LAW: by Richard WilkinsNews Weekly
International Criminal Court: the dangers
, August 11, 2001
Richard Wilkins, Professor of Law at Brigham Young University in the United States, was recently in Australia to warn of the threat to domestic legal and political systems posed by the International Criminal Court.
In July 1998, the nations of the world signed a Rome Statute for the International Criminal Court (ICC). The Statute transfers a vast amount of decision-making authority from previously sovereign nations to an international court that will be remote from - and unable to be controlled by - the peoples of the earth.
The Statute does so by creating a court with absolutely unprecedented jurisdictional reach. For the first time in history, we have a Statute that purports to bind the entire earth, once a mere 60 nations have ratified it.
It violates every single principle of international law established since the Treaty of Westphalia in 1648.
The court, moreover, is empowered to enforce laws that are very vaguely worded, and that therefore capable of expansion to reach conduct well beyond what might be called "crimes of most serious concern". I also pointed out that the Statute created a mechanism which was subject to quite ready political control.
In response to such concerns, the Honourable Daryl Williams, the Attorney-General from Australia, has sought to reassure us.
First, he states that we needn't worry, because the Statute is only complementary to Australian justice. That is, it will never override Australian justice.
Second, he says it reaches only the most serious crimes of international concern.
Third, he believes there's no need to worry about sovereignty, because the Australian Constitution will never be overridden.
Fourth, he says it's false and absurd to suggest that this court will change Australian social policy.
Finally, he says that the claim that somehow the Statute will be used for political aims (or subject to political mechanisms or machinations) is simply without any foundation at all. Well, I'd like to respond to those assertions one at a time.
To begin with the notion of complementarity. It is absolutely true, as your Attorney-General points out, that the Court is designed to be complementary to national jurisdictions. That is stated in Article 1 of the Statute.
But while this notion may sound
reassuring, and is invoked by Court supporters to calm fears that the ICC will unduly intrude upon domestic policy-making, complementarity in actual fact operates not
to shield domestic law from international intrusion, but to ensure that domestic law conforms
in all respects to international law: as set out in the ICC Statute, in Article 17 (1a).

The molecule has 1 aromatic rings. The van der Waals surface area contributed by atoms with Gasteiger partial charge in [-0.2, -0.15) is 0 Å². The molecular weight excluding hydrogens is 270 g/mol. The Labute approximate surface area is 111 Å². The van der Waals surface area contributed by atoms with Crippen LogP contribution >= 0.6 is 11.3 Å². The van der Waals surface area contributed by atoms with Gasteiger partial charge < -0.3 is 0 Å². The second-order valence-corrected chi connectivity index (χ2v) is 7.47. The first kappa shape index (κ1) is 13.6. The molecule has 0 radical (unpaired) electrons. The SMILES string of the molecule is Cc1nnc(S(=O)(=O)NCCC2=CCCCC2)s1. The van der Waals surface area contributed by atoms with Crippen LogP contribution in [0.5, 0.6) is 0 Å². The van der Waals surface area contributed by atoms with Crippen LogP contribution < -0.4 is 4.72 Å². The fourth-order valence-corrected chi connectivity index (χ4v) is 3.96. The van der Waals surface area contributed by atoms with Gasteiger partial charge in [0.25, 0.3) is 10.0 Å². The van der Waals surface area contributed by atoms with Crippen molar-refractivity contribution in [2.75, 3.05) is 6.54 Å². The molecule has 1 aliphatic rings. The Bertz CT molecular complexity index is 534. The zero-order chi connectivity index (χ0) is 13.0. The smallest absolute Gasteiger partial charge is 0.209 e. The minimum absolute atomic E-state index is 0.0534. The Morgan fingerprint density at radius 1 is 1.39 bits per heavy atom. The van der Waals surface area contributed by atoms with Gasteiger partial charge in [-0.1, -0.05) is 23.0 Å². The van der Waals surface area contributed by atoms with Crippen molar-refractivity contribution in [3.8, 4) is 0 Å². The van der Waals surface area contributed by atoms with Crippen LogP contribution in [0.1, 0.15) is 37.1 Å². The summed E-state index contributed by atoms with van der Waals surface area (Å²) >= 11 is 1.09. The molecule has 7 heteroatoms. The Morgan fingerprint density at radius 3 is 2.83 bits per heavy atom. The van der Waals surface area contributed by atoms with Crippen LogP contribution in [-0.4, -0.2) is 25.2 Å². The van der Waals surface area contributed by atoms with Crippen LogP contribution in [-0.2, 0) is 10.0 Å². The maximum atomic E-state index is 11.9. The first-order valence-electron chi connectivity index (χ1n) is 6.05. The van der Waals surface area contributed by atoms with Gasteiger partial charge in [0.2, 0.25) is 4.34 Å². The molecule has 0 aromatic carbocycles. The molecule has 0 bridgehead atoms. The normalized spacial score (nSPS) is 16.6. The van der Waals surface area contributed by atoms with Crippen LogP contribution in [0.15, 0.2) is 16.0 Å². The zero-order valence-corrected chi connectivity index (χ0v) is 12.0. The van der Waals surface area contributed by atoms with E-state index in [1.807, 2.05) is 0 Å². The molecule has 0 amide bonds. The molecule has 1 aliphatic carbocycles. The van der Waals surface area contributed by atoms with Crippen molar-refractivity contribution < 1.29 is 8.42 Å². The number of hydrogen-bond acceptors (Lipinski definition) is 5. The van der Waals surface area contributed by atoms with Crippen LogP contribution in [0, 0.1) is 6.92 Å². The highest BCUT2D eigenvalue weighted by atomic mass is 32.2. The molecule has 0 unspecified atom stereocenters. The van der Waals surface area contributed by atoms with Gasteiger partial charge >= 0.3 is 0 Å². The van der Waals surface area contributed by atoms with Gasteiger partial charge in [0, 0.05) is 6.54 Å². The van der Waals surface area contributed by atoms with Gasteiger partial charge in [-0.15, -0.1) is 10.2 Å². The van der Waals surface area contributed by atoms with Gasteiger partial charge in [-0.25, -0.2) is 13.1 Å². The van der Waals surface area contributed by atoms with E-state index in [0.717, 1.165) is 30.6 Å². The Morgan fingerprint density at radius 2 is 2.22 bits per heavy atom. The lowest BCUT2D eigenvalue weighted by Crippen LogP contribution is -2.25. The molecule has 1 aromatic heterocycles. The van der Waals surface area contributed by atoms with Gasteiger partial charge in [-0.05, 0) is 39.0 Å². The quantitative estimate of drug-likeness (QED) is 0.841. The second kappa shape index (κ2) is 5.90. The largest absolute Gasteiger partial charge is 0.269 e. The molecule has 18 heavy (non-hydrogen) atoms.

"The International Criminal Court will take jurisdiction any time a nation is unwilling or unable to act."
Accordingly, once the ICC is ratified, Australia's domestic human rights law must precisely mirror the human rights law established under the ICC and the judicial decisions of the ICC, or the domestic legal system will be supplanted.
Complementarity, in short, is not a shield: but, rather, a sword, to require Australia to implement emerging international norms.
Second, your Attorney-General states that we needn't worry because the Statute deals only with crimes of the most serious concern to the international community. However, the language of the ICC Statute is sweeping. Although it purports to reach only the crimes of most serious concern, the potential reach in Articles 6, 7 and 8 of the Statute is limited largely by the imaginations of international lawyers, and by the restraint (or lack of it) of the judges who will be charged with interpreting that language.
The crime of genocide, for example, does not include just killing members of a group, but also "causing serious bodily or mental harm to members of the group".
As such, the ICC's machinery could be conceivably called into play to prosecute the racially and religiously charged rhetoric often employed by both sides of the ongoing dispute regarding a Palestinian homeland in the Middle East. While I'm not suggesting that such rhetoric is rational, or to be encouraged, I am not certain - and I believe it is far from clear - that Middle Eastern name-calling contests qualify as "a crime of most serious concern to the international community".
Of much greater concern are the potentially far-reaching "crimes against humanity" set out in Article 7. The Statute condemns, as "crimes against humanity", such crimes as murder, extermination, enslavement, forcible transfer of population, torture, sexual slavery, and persecution.
Now these words sound
terrible. But the ICC Statute gives little or no guidance as to what these words actually mean. For example, the crime of enslavement is defined as "the exercise of any or all power attaching to the right of ownership over a person".
Invoking this language, the Women's Caucus for Gender Justice regularly holds conferences in New York, in which it argues that the ICC might be used perhaps to abolish the very institution of marriage.
Moreover, in crimes against humanity, persecution is defined as: "the intentional and severe deprivation of a fundamental right".